Chef John says: Shortly before leaving NYC, I was introduced to a Mediterranean/Middle Eastern restaurant called Balaboosta. If you are in NYC you should definitely go, there isn’t a bad item on the menu. A must-order from here was the Brick Chicken. I don’t really get how the whole brick thing works and I don’t really care, all I know is it’s delicious. The skin is super crispy, the meat is juicy and that’s what matters the most. I recently came across a recipe so I decided to give it a shot.I found the marinade to be very flavorful but switch it up to your tastes. Just be sure to use the brick.It’s allllllllll in the brick.
4 garlic cloves, finely chopped
2 tablespoons fresh rosemary leaves, finely chopped, plus additional sprigs for garnish
2 tablespoons fresh lemon juice (about 1 medium lemon)
¼ teaspoon red-pepper flakes
3 tablespoons olive oil
One 4-pound whole grass-fed chicken, butterflied
- Combine the garlic, rosemary, lemon juice, crushed red pepper and salt. Whisk in the olive oil. Rub two-thirds of the marinade all over the chicken and under the skin.
- Prepare your grill for direct medium-low heat or heat a cast-iron pan over a medium-low flame. Place the chicken on the grill or pan skin side down. Place a foil-wrapped brick or a heavy cast-iron skillet on top of the chicken and cook until golden brown, about 10 minutes. Remove the brick and turn the chicken over. Place the brick on the chicken again and continue to grill until the chicken is golden and cooked through, about 10 to 15 minutes longer.
- Transfer the chicken to a platter and drizzle with the remaining marinade.
So okay, I don’t want to be a traitor to my generation and all (Clueless quote intended), but currently the North Carolina BBQ tradition is what’s flooding my Inbox. And until you Memphians step up your game or relinquish your sauce secrets, we’ll publish what’s being pushed, ya hear?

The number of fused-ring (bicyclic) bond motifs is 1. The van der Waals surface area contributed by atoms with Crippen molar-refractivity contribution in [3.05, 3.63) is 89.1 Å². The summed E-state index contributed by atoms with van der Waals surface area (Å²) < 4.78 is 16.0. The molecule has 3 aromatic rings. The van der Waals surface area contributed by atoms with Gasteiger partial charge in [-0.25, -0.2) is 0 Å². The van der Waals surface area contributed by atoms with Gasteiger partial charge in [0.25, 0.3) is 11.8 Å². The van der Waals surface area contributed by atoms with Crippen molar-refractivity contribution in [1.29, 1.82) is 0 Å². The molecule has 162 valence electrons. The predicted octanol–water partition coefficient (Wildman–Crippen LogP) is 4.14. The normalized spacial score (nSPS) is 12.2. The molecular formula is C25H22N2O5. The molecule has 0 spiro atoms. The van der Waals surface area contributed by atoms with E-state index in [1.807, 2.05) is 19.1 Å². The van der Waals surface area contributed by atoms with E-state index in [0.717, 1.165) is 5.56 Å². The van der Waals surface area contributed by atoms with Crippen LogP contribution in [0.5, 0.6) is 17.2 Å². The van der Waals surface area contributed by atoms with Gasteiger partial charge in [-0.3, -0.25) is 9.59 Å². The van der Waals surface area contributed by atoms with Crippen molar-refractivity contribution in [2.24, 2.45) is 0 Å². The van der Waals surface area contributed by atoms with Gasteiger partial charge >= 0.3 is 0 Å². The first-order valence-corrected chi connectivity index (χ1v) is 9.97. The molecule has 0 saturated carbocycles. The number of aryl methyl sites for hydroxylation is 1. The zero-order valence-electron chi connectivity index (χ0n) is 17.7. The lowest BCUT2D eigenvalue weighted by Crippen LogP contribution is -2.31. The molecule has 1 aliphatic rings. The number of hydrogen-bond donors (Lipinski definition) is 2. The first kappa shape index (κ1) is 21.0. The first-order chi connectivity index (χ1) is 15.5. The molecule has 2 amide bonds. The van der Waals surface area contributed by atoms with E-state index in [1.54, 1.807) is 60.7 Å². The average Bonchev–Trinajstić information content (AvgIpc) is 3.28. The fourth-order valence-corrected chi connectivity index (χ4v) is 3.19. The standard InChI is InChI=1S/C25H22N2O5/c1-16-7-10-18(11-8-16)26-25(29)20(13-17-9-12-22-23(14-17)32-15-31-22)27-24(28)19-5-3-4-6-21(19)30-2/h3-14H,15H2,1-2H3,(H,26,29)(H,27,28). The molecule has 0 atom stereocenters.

This is the sauce that goes with Lexington Pork Shoulder, and while I’m usually a Memphis BBQ purist, it sounds pretty darn good. Get mixy.
2.5 cups of cider vinegar
1/2 cup ketchup
2 tbsp brown sugar
1 tbsp hot sauce
4 tsp salt
4 tsp red pepper flakes
1 tsp black pepper
1 tsp white pepper
1.5 tbsp rub reserved from Lexington Pork Shoulder
- Mix all ingredients & serve. No heat required.
Dot gave me The Lee Brothers Southern Cookbook for Christmas a few years ago and, as sometimes happens when you get cookbooks (or enormous soup pots or aprons) very often, it hasn’t gotten its fair share of airtime.
So yesterday I did what any rational 28-year-old woman would do: I threw a hissy fit and insisted we incorporate it into our dinner despite the fact we already had plenty of food and we had no idea whether or not it would be good.
As is seldom the case, my age-inappropriate behavior paid off. This dish had a lot of flavor yet was not difficult to make (though I did read the recipe 10+ times because my mind was only working at half-speed yesterday). I think The Chef dosed it with some extra red pepper flakes which gave it great heat.
I’d even be willing to stake RipleyPickles’ name on this one because I totally don’t care about rice, but this was legitimately nummy. I’m thinking next time we amp it up with andouille and take it to main-dish status.
4 slices bacon, cut into small dice (kitchen shears make this process much easier)
1 yellow onion, diced
3 cloves garlic, crushed
1.5 cups long-grain rice
2.5 cups chicken broth
28-oz. can stewed tomatoes
1 teaspoon crushed red pepper flakes (+ more if ya nasty)
1 teaspoon paprika
1 teaspoon salt & pepper
Cavendar’s or Tony Chachere’s to taste (because my tastebuds are completely whacked by MSG-goodness, so season at your own risk)
- Preheat oven to 425 degrees.
- In a food processor puree tomatoes, crushed red pepper flakes, paprika and seasoning. Set aside.
- In a large skillet fry bacon, remove with slotted spoon and set aside.
- Saute onion and garlic in bacon fat over medium heat until soft. Add rice and cook for 2 minutes, stirring frequently. Add 2 cups broth and mix.
- Add tomato mixture to skillet and bring to a boil then reduce and cover. Simmer for 20 minutes.
- Make sure rice is still slightly “soupy” (add extra broth if necessary), and transfer to oven. Bake for 25 minutes or until liquid has been absorbed.
- Stir in bacon and serve. Nummo.